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Climate research Swiss Polar Institute launches first Antarctic expedition

The 134-metre Akademik Tryoshnikov is a Russian scientific research icebreaker, built in 2012 and owned by the Arctic and Antarctic Research Institute (AARI). 

(AARI)

An international scientific voyage, comprising 60 researchers from 30 different countries, has set off from South Africa on a three-month tour of the Antarctic to study the extreme environment and impact of climate change on the Southern Ocean.

The Antarctic Circumnavigation Expeditionexternal link (ACE) is the first project of the Swiss Polar Institute (SPI), an initiative by the Swiss Federal Institutes of Technology in Lausanne (EPFL) and Zurich (ETHZ), the Federal Institute for Forest, Snow, and Landscape Research (WSL), Bern University and Editions Paulsen.

The Southern Ocean is a key player in regulating global climate, temperatures and carbon cycles by exchanging heat with tropical regions near the equator.

“The poles are essential for climate balance, but they are also the regions where changes are most apparent: that’s where the largest temperature differences have been recorded,” said Philippe Gillet, vice president of EPFL and interim director of the SPI, in a statement.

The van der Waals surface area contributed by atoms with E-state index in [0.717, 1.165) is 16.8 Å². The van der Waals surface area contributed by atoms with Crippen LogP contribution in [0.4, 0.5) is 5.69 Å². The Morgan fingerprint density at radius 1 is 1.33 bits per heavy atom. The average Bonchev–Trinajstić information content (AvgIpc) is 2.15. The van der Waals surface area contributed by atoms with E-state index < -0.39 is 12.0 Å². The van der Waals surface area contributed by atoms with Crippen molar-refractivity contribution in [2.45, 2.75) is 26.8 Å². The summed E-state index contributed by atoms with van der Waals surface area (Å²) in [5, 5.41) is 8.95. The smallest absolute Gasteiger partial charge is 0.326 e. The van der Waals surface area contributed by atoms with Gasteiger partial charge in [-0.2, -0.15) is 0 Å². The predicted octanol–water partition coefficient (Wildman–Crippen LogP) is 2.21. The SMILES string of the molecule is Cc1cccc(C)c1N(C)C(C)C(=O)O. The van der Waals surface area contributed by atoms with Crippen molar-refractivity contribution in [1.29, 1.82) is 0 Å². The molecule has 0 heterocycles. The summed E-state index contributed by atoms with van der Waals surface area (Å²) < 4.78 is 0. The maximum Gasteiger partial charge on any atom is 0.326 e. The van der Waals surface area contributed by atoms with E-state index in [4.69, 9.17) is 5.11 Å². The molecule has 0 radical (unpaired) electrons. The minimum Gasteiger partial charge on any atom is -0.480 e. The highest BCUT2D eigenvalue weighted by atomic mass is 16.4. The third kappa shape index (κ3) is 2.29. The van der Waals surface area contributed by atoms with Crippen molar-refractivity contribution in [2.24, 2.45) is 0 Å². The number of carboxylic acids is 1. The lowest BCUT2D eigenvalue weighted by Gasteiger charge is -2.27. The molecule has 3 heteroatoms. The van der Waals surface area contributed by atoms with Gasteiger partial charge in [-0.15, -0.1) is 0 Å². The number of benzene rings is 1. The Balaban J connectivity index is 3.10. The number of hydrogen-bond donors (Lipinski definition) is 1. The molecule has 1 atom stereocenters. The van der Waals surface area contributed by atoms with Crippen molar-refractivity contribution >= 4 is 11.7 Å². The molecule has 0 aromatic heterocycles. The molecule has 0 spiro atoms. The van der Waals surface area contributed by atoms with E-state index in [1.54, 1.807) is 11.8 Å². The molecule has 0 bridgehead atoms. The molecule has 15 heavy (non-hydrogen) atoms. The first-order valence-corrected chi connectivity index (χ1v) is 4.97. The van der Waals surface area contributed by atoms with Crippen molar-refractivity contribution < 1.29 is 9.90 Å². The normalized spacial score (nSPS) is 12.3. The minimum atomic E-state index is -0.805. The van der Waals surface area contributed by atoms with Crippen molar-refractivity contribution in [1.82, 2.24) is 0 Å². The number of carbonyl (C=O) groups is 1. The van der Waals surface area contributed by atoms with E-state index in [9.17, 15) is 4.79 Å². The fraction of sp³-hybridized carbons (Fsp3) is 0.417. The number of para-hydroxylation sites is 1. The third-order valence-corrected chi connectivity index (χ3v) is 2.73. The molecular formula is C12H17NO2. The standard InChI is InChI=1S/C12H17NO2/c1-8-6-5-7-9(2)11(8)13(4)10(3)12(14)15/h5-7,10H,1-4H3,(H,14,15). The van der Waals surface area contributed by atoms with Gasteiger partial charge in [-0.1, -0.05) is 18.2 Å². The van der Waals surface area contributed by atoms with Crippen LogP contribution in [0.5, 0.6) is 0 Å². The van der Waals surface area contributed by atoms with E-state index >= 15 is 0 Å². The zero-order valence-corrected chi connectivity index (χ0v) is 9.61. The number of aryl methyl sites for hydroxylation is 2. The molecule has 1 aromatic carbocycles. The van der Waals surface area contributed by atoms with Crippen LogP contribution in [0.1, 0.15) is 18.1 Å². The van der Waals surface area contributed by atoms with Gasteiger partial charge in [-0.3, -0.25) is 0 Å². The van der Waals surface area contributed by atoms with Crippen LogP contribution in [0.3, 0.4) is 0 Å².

The researchers will be traveling on board a Russian research vessel, the Akademik Treshnikov, along with about 60 crew members. Their journey will not only take them around the world’s southernmost continent, but also to some dozen nearby islands.

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The ACE includes 22 different research projects in fields ranging from glaciology and climatology to biology and oceanography, which will gather data on plankton, island biodiversity, ocean carbon dioxide storage, pollution, and even whale songs.

The expedition is a joint project by the SPI, the Swiss foreign ministry, and Presence Switzerland, a government organisation responsible for promoting Switzerland’s image abroad. Logistical support is also being provided by Swedish businessman and philanthropist Frederik Paulsen, Jr., chairman of Ferring Pharmaceuticals based in Switzerland.

On the occasion of the expedition’s departure, the SPI also instated its newest chair, the Ingvar Kamprad Chair of Extreme Environments, which will be supported by Ferring Pharmaceuticals and based at EPFL’s Valais-Wallis campus.

The Akademik Treshnikov is expected to return to Cape Town on March 19, 2017, and an initial review of results will be presented in September. 

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